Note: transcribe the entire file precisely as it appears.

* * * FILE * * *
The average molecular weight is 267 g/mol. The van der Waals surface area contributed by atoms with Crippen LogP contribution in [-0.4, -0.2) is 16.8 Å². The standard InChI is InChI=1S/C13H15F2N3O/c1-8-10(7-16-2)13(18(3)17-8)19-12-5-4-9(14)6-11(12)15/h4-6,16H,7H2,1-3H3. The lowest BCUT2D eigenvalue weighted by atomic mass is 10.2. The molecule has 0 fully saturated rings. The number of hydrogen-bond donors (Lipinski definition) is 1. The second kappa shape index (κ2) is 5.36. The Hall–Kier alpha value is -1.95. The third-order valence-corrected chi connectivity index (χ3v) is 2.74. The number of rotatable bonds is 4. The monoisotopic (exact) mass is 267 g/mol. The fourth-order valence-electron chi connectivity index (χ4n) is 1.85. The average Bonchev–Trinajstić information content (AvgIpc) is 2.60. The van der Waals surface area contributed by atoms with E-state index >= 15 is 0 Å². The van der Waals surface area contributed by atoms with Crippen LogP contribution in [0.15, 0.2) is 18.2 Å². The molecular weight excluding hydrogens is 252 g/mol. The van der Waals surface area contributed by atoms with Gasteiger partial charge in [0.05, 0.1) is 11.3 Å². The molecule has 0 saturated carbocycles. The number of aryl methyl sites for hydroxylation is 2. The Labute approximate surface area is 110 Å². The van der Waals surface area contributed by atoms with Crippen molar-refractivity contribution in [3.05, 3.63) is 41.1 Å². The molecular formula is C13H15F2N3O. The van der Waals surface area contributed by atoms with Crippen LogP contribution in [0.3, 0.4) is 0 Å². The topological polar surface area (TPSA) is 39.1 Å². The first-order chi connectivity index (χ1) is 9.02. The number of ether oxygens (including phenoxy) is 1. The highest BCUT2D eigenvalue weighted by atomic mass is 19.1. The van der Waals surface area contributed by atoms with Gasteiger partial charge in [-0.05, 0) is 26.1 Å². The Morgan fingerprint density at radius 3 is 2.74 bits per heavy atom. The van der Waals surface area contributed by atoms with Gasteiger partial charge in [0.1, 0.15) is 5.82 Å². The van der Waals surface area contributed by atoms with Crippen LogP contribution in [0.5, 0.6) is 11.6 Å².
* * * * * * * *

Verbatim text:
The average molecular weight is 267 g/mol. The van der Waals surface area contributed by atoms with Crippen LogP contribution in [-0.4, -0.2) is 16.8 Å². The standard InChI is InChI=1S/C13H15F2N3O/c1-8-10(7-16-2)13(18(3)17-8)19-12-5-4-9(14)6-11(12)15/h4-6,16H,7H2,1-3H3. The lowest BCUT2D eigenvalue weighted by atomic mass is 10.2. The molecule has 0 fully saturated rings. The number of hydrogen-bond donors (Lipinski definition) is 1. The second kappa shape index (κ2) is 5.36. The Hall–Kier alpha value is -1.95. The third-order valence-corrected chi connectivity index (χ3v) is 2.74. The number of rotatable bonds is 4. The monoisotopic (exact) mass is 267 g/mol. The fourth-order valence-electron chi connectivity index (χ4n) is 1.85. The average Bonchev–Trinajstić information content (AvgIpc) is 2.60. The van der Waals surface area contributed by atoms with E-state index >= 15 is 0 Å². The van der Waals surface area contributed by atoms with Crippen LogP contribution in [0.15, 0.2) is 18.2 Å². The molecular weight excluding hydrogens is 252 g/mol. The van der Waals surface area contributed by atoms with Gasteiger partial charge in [0.05, 0.1) is 11.3 Å². The molecule has 0 saturated carbocycles. The number of aryl methyl sites for hydroxylation is 2. The Labute approximate surface area is 110 Å². The van der Waals surface area contributed by atoms with Crippen molar-refractivity contribution in [3.05, 3.63) is 41.1 Å². The molecular formula is C13H15F2N3O. The van der Waals surface area contributed by atoms with Crippen LogP contribution in [0.3, 0.4) is 0 Å². The topological polar surface area (TPSA) is 39.1 Å². The first-order chi connectivity index (χ1) is 9.02. The number of ether oxygens (including phenoxy) is 1. The highest BCUT2D eigenvalue weighted by atomic mass is 19.1. The van der Waals surface area contributed by atoms with Gasteiger partial charge in [-0.05, 0) is 26.1 Å². The Morgan fingerprint density at radius 3 is 2.74 bits per heavy atom. The van der Waals surface area contributed by atoms with Gasteiger partial charge in [0.1, 0.15) is 5.82 Å². The van der Waals surface area contributed by atoms with Crippen LogP contribution in [0.5, 0.6) is 11.6 Å².